Rosella French was born in 1918 in Daviess County, not far from Owensboro, KY. She was one of eight children, and grew up in a rural environment of modest means. Rosella showed an interest in learning early on, often defying bedtime rules to read a few more minutes each night. Though the options for an African American girl were few in rural Kentucky at the time, Rosella French defied the odds, dedicating her life to learning and sharing that knowledge with others.
She attended Western High School in Owensboro, where she was named Valedictorian, then went on to attend Kentucky State College, earning a BA in English and graduating magna cum laude. Rosella married Vernon Porterfield in 1944, and had a son, David. The family moved to Walton, where Rosella lived the remainder of her life.
Because she didn’t drive, Porterfield took the bus from Walton to her first teaching job at the all-black Dunbar School in Erlanger, in the 1940s. An article in the Cincinnati Enquirer in 2003 recounts the story of when Porterfield refused to sit in the back of the segregated bus, telling the driver that her three brothers’ service in the armed forces gave her the right to sit anywhere she pleased. This response was applauded by the other passengers, which included a white serviceman, who offered his seat to her. Rosella Porterfield had secured her place as an early civil rights activist, though she was modest about this praise.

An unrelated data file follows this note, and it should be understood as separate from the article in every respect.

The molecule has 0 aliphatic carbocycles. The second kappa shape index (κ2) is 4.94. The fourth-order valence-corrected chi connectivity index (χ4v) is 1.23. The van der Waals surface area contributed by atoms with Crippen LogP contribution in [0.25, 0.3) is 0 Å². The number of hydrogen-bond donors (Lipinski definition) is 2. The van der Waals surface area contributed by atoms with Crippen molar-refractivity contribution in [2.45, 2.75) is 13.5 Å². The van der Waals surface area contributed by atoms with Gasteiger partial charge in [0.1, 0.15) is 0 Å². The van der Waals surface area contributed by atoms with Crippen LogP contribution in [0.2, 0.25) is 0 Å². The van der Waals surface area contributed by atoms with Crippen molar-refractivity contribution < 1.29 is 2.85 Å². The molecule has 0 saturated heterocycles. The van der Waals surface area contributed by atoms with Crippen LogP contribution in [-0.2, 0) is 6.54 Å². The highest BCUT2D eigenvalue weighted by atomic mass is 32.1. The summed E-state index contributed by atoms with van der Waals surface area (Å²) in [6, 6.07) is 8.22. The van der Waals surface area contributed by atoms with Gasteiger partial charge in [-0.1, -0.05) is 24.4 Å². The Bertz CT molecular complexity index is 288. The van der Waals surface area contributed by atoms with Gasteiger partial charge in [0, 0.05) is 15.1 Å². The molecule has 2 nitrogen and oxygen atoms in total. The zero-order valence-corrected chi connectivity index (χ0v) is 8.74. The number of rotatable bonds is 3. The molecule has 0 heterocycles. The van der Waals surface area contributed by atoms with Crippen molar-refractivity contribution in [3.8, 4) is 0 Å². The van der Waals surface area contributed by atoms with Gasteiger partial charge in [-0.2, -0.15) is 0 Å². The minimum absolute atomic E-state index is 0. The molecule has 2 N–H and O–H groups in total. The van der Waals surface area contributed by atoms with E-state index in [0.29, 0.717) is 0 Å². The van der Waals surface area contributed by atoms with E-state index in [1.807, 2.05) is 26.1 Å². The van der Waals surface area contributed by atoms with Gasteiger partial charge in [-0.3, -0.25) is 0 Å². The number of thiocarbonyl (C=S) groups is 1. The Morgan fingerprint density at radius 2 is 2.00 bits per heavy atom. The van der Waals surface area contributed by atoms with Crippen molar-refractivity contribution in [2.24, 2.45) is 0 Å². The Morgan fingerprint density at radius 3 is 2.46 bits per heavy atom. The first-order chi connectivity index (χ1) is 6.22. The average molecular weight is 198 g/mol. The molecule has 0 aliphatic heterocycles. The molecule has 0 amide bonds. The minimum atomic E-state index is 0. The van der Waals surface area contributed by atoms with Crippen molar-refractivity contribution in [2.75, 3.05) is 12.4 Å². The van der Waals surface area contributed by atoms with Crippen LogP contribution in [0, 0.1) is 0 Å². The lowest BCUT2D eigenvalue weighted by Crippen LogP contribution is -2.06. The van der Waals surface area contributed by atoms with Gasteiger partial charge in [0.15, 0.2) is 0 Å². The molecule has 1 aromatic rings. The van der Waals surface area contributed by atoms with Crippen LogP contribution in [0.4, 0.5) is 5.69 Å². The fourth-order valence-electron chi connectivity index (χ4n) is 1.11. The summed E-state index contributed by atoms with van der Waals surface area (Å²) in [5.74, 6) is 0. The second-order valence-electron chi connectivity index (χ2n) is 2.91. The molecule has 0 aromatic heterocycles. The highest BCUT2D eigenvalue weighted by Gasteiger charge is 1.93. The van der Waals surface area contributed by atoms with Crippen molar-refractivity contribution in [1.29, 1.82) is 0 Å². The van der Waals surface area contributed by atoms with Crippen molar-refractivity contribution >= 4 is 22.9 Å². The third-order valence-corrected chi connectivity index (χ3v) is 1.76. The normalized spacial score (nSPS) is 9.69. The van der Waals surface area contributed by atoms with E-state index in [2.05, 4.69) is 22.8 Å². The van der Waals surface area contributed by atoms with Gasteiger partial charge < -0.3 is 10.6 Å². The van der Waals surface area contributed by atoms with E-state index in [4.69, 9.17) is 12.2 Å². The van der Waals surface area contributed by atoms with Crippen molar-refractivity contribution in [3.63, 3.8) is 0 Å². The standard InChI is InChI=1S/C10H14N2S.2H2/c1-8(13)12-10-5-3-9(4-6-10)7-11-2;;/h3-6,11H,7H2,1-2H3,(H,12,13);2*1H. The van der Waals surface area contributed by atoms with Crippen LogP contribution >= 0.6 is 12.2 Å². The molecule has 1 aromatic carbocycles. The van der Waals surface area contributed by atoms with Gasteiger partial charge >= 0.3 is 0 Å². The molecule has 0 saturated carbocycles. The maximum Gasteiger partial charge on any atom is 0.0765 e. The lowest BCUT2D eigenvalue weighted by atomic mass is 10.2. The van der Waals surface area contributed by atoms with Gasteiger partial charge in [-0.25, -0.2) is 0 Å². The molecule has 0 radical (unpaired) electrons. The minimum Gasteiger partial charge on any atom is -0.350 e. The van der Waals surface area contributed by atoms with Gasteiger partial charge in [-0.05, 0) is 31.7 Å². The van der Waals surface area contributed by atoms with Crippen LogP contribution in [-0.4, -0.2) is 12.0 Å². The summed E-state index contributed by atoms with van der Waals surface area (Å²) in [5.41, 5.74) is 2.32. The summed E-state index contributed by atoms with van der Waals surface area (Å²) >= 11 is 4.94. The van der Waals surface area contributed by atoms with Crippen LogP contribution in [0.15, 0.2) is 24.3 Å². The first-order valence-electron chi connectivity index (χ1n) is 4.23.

After teaching the lower grades for several years, Porterfield moved on to become the lead teacher at the new all-black Wilkins High School. She made an impression early, contacting Superintendent Arnett of Erlanger-Elsmere Schools, when she found Wilkins was in dire need of books and supplies; those needs were quickly met. Her campaign for equal treatment for her students would continue.
When the Supreme Court made its landmark ruling in Brown v. Board of Education in 1954, Rosella was again the voice for change. Porterfield advocated for change in her district, resulting in Erlanger-Elsmere becoming one of the earliest districts to desegregate in Kentucky. She continued her career as both a teacher and school librarian until her 1980 retirement.
A longtime member of the Zion Baptist Church in Walton, Porterfield shared her joy of both learning and music as Sunday school superintendent, choir director and organist. As a show of gratitude for her work in education and civil rights, a park in Elsmere was rededicated in her honor in 2002. Rosella French Porterfield died in 2004, at the age of 85. In 2007, she was posthumously inducted into the Hall of Fame of the Kentucky Commission on Human Rights.